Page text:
Each track will be split equally between chemical and biomolecule areas, resulting in 10 sub-tracks that will cover many of the areas making the biggest headlines in the pharmaceutical sciences today. -Preclinical Development -Bioanalytics -Clinical Pharmacology -Manufacturing and Bioprocessing -Formulation and QualityBecome a member to receive a discount on PharmSci registration.
BIOMOLECULAR DRUGImmuno-Oncology: Advancement from Infancy to ProductsImmuno-oncology is a rapidly evolving pharmaceutical field with innovative methods of treating cancer, immunotherapies, that either stimulate the activities of specific components of the immune system or counteract immunosuppressive signals produced by cancer cells. New immunotherapy modalities include cellular vaccines, mAbs or alternative scaffold checkpoint inhibitors, as well as CAR-T cells, whose development as pharmaceutical products is unique, challenging, and to date unstandardized. This end-to-end topic will feature 20 symposium presentations that deliver an overview and update on critical aspects of preclinical development, bioanalytics, clinical pharmacology, manufacturing & bioprocessing, as well as formulation and quality, relating to innovative checkpoint inhibitor and CAR-T products.CHEMICAL DRUGRapid and Cost-Effective Delivery of New Drugs to PatientsHigh costs and lengthy timelines continue to impede drug development, affecting patients, prescribers, and payers. Significant contributing factors include manufacturing issues, increasing regulatory expectations, and clinical failures resulting from insufficient efficacy or safety. This end-to-end topic will feature 20 symposium presentations that deliver an update on factors leading to increased development and production burdens, as well as strategies for reducing costs and timelines across drug development with a focus on preclinical development, bioanalytics, clinical pharmacology, manufacturing and bioprocessing, and formulation and quality. Ultimately, innovative approaches in these areas enable drug providers to deliver lifesaving medicines quickly and affordably to patients.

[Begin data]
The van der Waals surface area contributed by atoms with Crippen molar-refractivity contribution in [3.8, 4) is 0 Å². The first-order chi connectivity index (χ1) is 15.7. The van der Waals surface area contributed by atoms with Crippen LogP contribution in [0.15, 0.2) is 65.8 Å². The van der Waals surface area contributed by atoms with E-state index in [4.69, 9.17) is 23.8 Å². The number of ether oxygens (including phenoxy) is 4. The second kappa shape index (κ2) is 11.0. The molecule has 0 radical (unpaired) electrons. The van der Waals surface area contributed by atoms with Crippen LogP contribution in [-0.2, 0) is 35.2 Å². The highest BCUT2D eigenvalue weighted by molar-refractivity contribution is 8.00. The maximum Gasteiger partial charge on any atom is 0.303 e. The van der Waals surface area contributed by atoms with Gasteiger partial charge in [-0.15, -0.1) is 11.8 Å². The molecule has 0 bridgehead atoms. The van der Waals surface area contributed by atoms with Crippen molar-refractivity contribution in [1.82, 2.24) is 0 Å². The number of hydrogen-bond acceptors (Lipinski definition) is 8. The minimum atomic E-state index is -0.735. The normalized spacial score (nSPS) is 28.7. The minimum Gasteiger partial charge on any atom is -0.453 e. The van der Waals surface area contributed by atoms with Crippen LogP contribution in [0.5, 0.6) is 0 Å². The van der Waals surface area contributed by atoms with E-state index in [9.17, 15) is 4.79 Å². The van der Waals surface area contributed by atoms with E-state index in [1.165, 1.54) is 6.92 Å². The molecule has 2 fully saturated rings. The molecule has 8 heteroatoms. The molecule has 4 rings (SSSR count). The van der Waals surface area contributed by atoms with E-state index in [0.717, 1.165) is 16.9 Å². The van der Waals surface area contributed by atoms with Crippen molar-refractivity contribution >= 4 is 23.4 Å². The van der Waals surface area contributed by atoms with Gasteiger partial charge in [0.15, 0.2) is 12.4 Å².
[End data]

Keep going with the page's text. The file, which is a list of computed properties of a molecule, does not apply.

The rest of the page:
Preclinical DevelopmentPicking the Winning CandidateHow is preclinical data (e.g. ADME, biology, pharmaceutics, and toxicology) used to enable compound selection? Once a target is identified, how do we make the best use of preclinical models, tools, and data to rapidly advance the development of small or large molecules presenting with a high probability of success?Sessions within this theme will cover novel scientific learnings (e.g. in-vitro, in-vivo, and in-silico) and how this information is being applied or could be applied in the preclinical development space.Emerging Research ToolsWe live in an exciting world of new research tools (e.g. organs on chips, transgenic animals, genetically engineered cells, and computational modeling). Sessions within this theme will cover how these tools can be applied to advance either biological system understanding or enable small and large molecule characterization within the preclinical development space.Preclinical to Clinical TranslationHow do we use pre-clinical data to improve confidence in compound success in the clinic? Sessions within this theme will include approaches to overcome drug delivery challenges (e.g. in-silico models to support formulation development); use of modeling and simulations approaches to predict clinical outcome (e.g. PBPK for human dose projections, drug-drug interaction predictions); approaches to identify translational biomarkers (PD or safety); and ways to pre-clinically assess impact of disease state, genetic factors, and ethnic differences in compound efficacy or safety. BioanalyticsNovel Therapeutic ModalitiesThe explosive growth in our understanding of molecular biology has provided a large number of targets to treat and cure diseases. Novel therapeutic modalities are being developed that use new approaches for molecular interactions and new mechanisms to overcome delivery barriers. These modalities may be totally new (e.g. cell therapies), previously little used (e.g. viral gene therapies, siRNA, peptides, millimolecules), combinations and carriers (e.g. tethered molecules, nanoparticles), or next generations of multi-specific antibodies. Each of these modalities present various bioanalytical challenges when measuring exposure (PK), immunogenicity, and pharmacodynamics (PD).These sessions will focus on the challenges bioanalytical scientists face and possible solutions during drug development of these novel therapeutic modalities.New Technology and New Applications of Existing TechnologySensitivity, specificity, accuracy, and precision are some of the characteristics that make robust assays. Recent advances in new technology, as well as the application of existing technology in new areas, are providing tools that enable bioanalysts to deliver more sensitive and reliable assays for PK, PD and immunogenicity measurements.These sessions will bring forward the latest technology and solutions being employed.Emerging Regulations Impacting BioanalysisNational and international regulations for PK, PD, and immunogenicity measurements are advancing at the national, regional, and global level in some cases as concerted efforts, and more frequently as independent and not always aligned endeavors. Compounding the situation for bioanalytical scientists are the various interpretations applied between regulatory bodies, down to differences between individual interpretations of the same statements, which many times ignore the science.These sessions will bring forward the issues faced by bioanalysts, the scientific aspects of the experiments, and regulators who will provide their perspectives on current regulatory issues under consideration. Clinical PharmacologyPBPK Modeling and Clinical Pharmacology in Regulatory Applications & Decision MakingThe ability to accurately predict drug absorption and disposition during drug product development is increasingly relevant today. Modeling and simulation tools and clinical pharmacology techniques provide a quantitative mechanistic framework for predicting and assessing systemic and tissue concentration-time profiles, and can thus provide a valuable resource to support decisions at various stages (early development, late development, post-approval, and lifecycle management) of the drug development process, regulatory interactions, and personalized treatment of patients. A significant step forward for this field is the inclusion of PBPK modeling in submissions to regulatory agencies and acceptance of such models by the agencies to waive and/or supplement clinical studies, and to support labeling.The sessions in this theme will discuss the advances in these areas, current challenges and future applications in regulatory filings and decision making.Non-traditional Approaches to BE and Biosimilars and Application of Clinical Pharmacology to Minimize Barriers to Generic Drug SubstitutionDemonstration of average bioequivalence (BE) is challenging for many molecules including highly variable drugs, narrow therapeutic index drugs, locally acting drugs, fixed-dose combinations, and non-oral routes of delivery. Having the same BE criteria for all classes of drugs and therapeutic areas poses undue technical, resource and logistical burden on the pharmaceutical industry. It also adds to the time and cost of drug development. This theme will focus on novel approaches to BE, which can be acceptable to the regulatory agencies and reduce barriers to generic medications while maintaining safety and efficacy of the drug product. The Biologics Price Competition and Innovation (BPCI) act intended for a more affordable, generic substitutes for biologics, such as biosimilars, and to create an abbreviated approval pathway to help these cheaper biologics reach patients more quickly. Despite approval of the BPCI act, several scientific, legal, regulatory, and post-marketing barriers exist for entry of biosimilars.This theme will explore clinical pharmacology associated challenges and novel opportunities for scientific development, policies, regulations, and commercialization of biosimilars including perspectives from emerging markets.Pharmacogenetics, Big Data, and Population Pharmacokinetics in Personalized Medicine and Special PopulationOne of the primary aims of personalized medicine is individualization of the therapy. Advances in molecular genetics and biomarkers, and the ability to quantify that into a therapeutic regimen, which is tailored to the individual patient, has gained significant attention. Also, the ability to model large datasets and population PK approaches enable a quantitative approach to dose selection and dosing regimen based on individual physiology and pathophysiology. However, individualization of drug therapy also raises numerous challenges such as the development of appropriate diagnostic tools for biomarkers; identification of correct disease targets; cost-effective devices; and developing accurate PK/PD models, among others.In this theme, the personalized medicine’s advances, challenges, and regulatory perspectives will be discussed. Manufacturing and BioprocessingProcess Controls, Manufacturing & Engineering Challenges and Related Strategies The quality requirements of manufacturing processes and materials characterization are increasing continuously. Even if cross-references are possible or even expected by using existing process knowledge from previous product developments, each product presents its own challenges. However, new sensors allow for better in-process controls and process monitoring, or ultimately for parametric release for specific attributes. Through computer modeling, process development, process transfers, and process adjustments can be made smarter and more predictable, if verification or validation succeeds. In the field of biological molecules, including biosimilars, how far through the manufacturing process immunogenicity is affected and what factors are decisive continue to be challenges. Modern strategies to master these process, manufacturing, and engineering challenges for both chemical and biological agents and products are the focus of this theme.Continuous Manufacturing and Connected Processes Supporting End-to-End Approaches and Adapting to the Non-blockbuster EraThe pharmaceutical industry is under tremendous pressure, and patients' expectations are high to provide fast and reliably effective treatment. Simultaneously, the volume per product is predicted to decrease in the post-blockbuster era, which may be commercially compensated by combining products, but not as regards individual batch sizes. New thoughts and concepts are key to overcoming this challenge. Continuous and connected processes, ideally from the raw material to the final product, reduce throughput times and optimize costs. Continuous and connected processes may help to address and overcome the threats to supply chain of marketed products, reduce footprint needs and improve yields. Regarding biologics we will also explore advanced expression systems and recent improvements in purification technologies including glycosylation platform expression systems and analysis systems. Case studies will illustrate the current state of the art but also future plans and vision.Approaches to Master CMC of the Future- CE : Addressing Patients' Needs by Drug Delivery Systems and Future Looking Manufacturing Technologies for Small Molecules- BM: Accelerated Development & Process ContinuumThis track will be thematically separated between chemical and biomolecular drugs. The focus of the chemical side is on state-of-the-art drug delivery systems and their controlled production. Among other topics: oral systems for the administration of poorly soluble molecules; technologies which are material-saving and flexible, such as 3D printing; and technologies and manufacturing processes that have the patient at the center, will be discussed. The biomolecular side will focus on concepts that enable accelerated development, including the underlying strategies. The topic will comprise the setting of criteria for manufacturability in early development; the use of statistical tools for accelerated development and tech transfers/site transfers; as well as a process continuum with realization of continuous process verification, process adaptations, and process learning. Formulation and QualityDevice-Drug CombinationFormulation design and optimization, in recent years, is moving toward more patient-focused and combination considerations to maximize outcomes. This theme is broadly around multiple options to achieve this, including prefilled syringes, auto-injectors, large volume administration options, etc. The development process of these options includes formulation selection, design control, stability and manufacturing considerations. In addition, new developments such as fixed dose combinations of proteins and sustained release of chemical entities will be included.Formulation Development Challenges and StrategiesFormulation design strategies are continually improved, and new strategies continually introduced. Novel formulation technologies are used to overcome low bioavailability, poor solubility, and stability; to create alternative routes of administration; to manage surfactant degradation; and to improve manufacturability of chemical entities. There are also novel formats and administration in biomolecules, including fusion proteins, oligos, intravitreal formulations, high dose, high concentration, etc.This theme will cover the latest advances in formulation development.Quality and Characterization Considerations for Formulation DevelopmentQuality and characterization considerations can significantly influence formulation development considerations. This theme will cover multiple aspects such as polysorbate degradation, (sub)visible particle characterization/quantification methods, peptides technology, and biological consequences. Modeling and simulation approaches that are used to predict critical quality attributes in formulation and process selection will also be discussed. So will regulatory aspects such as impurities profiling, excipients modernization and testing, harmonization, specifications, new drug substance formats (co-crystals, amorphous).